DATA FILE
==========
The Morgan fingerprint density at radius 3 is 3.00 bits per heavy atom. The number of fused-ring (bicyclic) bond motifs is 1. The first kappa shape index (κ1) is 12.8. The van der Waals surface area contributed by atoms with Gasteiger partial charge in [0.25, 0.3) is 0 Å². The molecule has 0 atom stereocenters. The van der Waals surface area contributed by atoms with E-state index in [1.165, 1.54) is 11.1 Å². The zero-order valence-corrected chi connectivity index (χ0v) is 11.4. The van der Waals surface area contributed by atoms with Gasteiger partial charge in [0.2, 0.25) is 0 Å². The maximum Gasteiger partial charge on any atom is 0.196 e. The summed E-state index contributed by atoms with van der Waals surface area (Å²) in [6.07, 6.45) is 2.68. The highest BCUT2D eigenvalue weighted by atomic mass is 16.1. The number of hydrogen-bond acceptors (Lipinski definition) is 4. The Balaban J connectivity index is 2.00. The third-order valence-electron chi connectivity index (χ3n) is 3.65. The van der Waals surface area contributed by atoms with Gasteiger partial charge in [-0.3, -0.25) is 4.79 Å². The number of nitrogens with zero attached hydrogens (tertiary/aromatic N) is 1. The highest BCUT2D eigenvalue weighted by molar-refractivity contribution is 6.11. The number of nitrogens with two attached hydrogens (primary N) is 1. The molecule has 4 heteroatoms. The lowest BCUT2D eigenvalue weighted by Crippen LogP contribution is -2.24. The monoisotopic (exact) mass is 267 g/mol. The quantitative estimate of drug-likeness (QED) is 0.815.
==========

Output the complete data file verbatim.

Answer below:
The Morgan fingerprint density at radius 3 is 3.00 bits per heavy atom. The number of fused-ring (bicyclic) bond motifs is 1. The first kappa shape index (κ1) is 12.8. The van der Waals surface area contributed by atoms with Gasteiger partial charge in [0.25, 0.3) is 0 Å². The molecule has 0 atom stereocenters. The van der Waals surface area contributed by atoms with E-state index in [1.165, 1.54) is 11.1 Å². The zero-order valence-corrected chi connectivity index (χ0v) is 11.4. The van der Waals surface area contributed by atoms with Gasteiger partial charge in [0.2, 0.25) is 0 Å². The maximum Gasteiger partial charge on any atom is 0.196 e. The summed E-state index contributed by atoms with van der Waals surface area (Å²) in [6.07, 6.45) is 2.68. The highest BCUT2D eigenvalue weighted by atomic mass is 16.1. The number of hydrogen-bond acceptors (Lipinski definition) is 4. The Balaban J connectivity index is 2.00. The third-order valence-electron chi connectivity index (χ3n) is 3.65. The van der Waals surface area contributed by atoms with Gasteiger partial charge in [-0.3, -0.25) is 4.79 Å². The number of nitrogens with zero attached hydrogens (tertiary/aromatic N) is 1. The highest BCUT2D eigenvalue weighted by molar-refractivity contribution is 6.11. The number of nitrogens with two attached hydrogens (primary N) is 1. The molecule has 4 heteroatoms. The lowest BCUT2D eigenvalue weighted by Crippen LogP contribution is -2.24. The monoisotopic (exact) mass is 267 g/mol. The quantitative estimate of drug-likeness (QED) is 0.815.